Although New York City is warming up, this is still a great season for embracing “hygge”—a Danish and Norwegian word that suggests a vibe or mood of coziness and comfortable conviviality. The Swedish have a similar concept called “fika.” It’s a coffee break that’s more about socializing than simply drinking coffee. Bring some more warmth inside by exploring these lifestyle concepts at one of New York’s many Scandinavian-style coffee houses, cafes, or restaurants. Here are a few choices.
Agern is a seasonally-inspired restaurant and bar in Grand Central Terminal. Gunnar Gíslason, who hails from Iceland, is head chef of the stylish locale. The culinary talent creates dishes with flavors that are rooted in Nordic Cuisine. He utilizes farmed and wild ingredients from New York State and employs time-honored techniques to create his signature dishes. 89 E. 42ndSt., 646-568-4018, agernrestaurant.com
Photo: Signe Brick.
Manhattan’s Aquavit is a mod Nordic restaurant that traces its history back to 1987. At the helm is Executive Chef Emma Bengtsson, whose culinary talent has garnered two Michelin Stars for this Nordic locale. Other accolades include nabbing three stars from the New York Times. Aquavit focuses on seasonal cuisine that is strongly rooted in traditional Nordic flavor profiles, in addition to Scandinavian classics such as gravlax, herring, and Swedish meatballs available at lunch and in the lounge. A dish not to be missed is Bengtsson's signature Arctic Bird's Nest. Last year, Bengtsson added a City Harvest Lunch menu ($43 per person) and for every meal, Aquavit donates $3 to City Harvest and its efforts to end hunger in New York. Aquavit also serves a wide selection of its namesake spirit, including its own brand, Aquavit New York White Cranberry, and several house-infused flavors such as anise-caraway-fennel and horseradish. 65 E. 55th St., 212-307-7311, aquavit.org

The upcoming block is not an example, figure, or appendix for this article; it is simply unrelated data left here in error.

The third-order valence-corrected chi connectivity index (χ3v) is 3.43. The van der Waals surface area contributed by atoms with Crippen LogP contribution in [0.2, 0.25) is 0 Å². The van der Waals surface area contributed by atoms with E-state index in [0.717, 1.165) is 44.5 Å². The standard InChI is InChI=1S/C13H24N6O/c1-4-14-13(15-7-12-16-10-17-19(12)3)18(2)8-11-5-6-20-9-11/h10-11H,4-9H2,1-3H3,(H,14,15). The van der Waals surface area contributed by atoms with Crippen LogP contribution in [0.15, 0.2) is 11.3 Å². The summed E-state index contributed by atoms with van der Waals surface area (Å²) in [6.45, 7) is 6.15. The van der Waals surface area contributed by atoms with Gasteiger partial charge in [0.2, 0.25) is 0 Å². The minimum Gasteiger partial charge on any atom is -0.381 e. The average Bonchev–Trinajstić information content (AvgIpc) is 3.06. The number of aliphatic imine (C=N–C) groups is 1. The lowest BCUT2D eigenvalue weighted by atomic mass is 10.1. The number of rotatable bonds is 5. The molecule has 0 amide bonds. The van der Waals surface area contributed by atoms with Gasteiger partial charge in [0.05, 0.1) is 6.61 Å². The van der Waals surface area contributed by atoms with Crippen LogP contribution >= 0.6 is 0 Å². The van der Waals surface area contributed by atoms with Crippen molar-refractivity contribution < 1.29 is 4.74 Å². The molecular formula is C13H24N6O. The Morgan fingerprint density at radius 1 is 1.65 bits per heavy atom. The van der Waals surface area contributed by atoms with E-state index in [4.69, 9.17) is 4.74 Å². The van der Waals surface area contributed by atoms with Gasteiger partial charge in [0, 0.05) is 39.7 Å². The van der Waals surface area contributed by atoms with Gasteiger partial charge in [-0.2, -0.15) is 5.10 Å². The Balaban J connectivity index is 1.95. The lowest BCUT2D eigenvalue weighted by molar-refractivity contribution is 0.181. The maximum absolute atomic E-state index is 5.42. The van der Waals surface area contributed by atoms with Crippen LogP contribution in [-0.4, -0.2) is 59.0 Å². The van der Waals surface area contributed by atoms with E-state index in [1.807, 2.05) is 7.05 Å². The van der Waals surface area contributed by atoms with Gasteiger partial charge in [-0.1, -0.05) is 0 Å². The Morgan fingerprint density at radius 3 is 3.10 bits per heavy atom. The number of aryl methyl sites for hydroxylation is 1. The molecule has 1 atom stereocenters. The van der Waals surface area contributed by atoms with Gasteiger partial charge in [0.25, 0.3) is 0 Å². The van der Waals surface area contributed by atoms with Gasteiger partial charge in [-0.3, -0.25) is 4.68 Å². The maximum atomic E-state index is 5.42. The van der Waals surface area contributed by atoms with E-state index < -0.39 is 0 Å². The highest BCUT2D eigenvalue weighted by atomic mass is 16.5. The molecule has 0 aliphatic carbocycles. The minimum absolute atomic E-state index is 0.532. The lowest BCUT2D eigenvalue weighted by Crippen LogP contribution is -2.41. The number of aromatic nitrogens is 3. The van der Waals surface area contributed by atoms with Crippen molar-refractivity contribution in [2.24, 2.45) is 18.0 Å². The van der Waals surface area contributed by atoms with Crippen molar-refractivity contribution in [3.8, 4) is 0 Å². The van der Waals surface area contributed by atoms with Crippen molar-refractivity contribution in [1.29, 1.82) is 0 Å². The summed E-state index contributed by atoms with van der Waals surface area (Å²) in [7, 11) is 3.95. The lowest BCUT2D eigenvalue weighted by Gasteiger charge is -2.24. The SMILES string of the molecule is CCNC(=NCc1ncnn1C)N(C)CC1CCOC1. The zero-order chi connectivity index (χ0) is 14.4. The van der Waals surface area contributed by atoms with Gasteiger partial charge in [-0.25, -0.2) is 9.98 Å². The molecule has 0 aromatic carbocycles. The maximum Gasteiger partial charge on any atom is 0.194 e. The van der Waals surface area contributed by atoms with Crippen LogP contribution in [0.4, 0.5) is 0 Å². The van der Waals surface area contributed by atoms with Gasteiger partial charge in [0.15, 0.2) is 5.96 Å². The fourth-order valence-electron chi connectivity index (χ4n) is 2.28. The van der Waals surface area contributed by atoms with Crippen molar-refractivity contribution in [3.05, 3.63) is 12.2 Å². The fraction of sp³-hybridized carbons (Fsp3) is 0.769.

Aska, Edda Bar
Aska, which is Swedish for “ashes,” is a two-star Michelin-rated restaurant in Brooklyn that was inspired by nature. It fuses elements from its location—ingredients that hail from America’s Northeastern region—with a Swedish sensibility. At the helm is Chef Fredrik Berselius, who was raised in Sweden. Naturally, his philosophy is rooted in Nordic cuisine and flavors. Aska offers a more formal dining experience and multi-course tasting menu, as well as a more casual experience at its intimate cellar bar. Here, wine, beer, and cocktails are offered alongside a curated menu of shareable dishes. There’s also a caviar service. The Scandinavian hideaway near the Williamsburg Bridge is situated in a cool 1860’s restored warehouse. 47 S. 5thSt., Brooklyn, 929-337-6792, askanyc.com
Sweden’s tradition and appreciation of a coffee-centric lifestyle inspired Lars Åkerlund, founder and co-owner of FIKA to open its doors in 2006. Åkerlund envisioned FIKA as a company born in Sweden and raised in New York—a cultural ambassador that presents Scandinavian traditions with a bit of a Manhattan flair. The menu is heavily inspired by Swedish heritage and flavors, but boasts an innovative, contemporary twist. Whenever possible, FIKA partners with local suppliers. Everything is made in house, by hand. FIKA has several locations in Manhattan and hosts a variety of events and musical performances. 41 W. 58thSt., 212-832-0022, fikanyc.com
Smörgås Chef brings Scandinavia and a bit of country life to Manhattan. The airy, vibrant café offers a menu of delectable items—eggs, meats, and fish—that are based on the principles of new Nordic cuisine. It utilizes local, sustainable, and all-natural ingredients—many hail from its 150-acre farm in the Catskills. Kick off your day with a Norwegian Benedict (gravlaks, dill carlsberg hollandaise) made with eggs from Smörgås Chef’s own coop. Indulge in a waffles and bacon dish that is drizzled with Smörgås Chef’s house-made maple syrup or enjoy a tasty dish of Swedish meatballs. Soaring ceilings, an enormous birch tree, and colorful Arne Jacobsen chairs usher in a Scandinavian aesthetic. 53 Park Ave., 212-847-9745, smorgas.com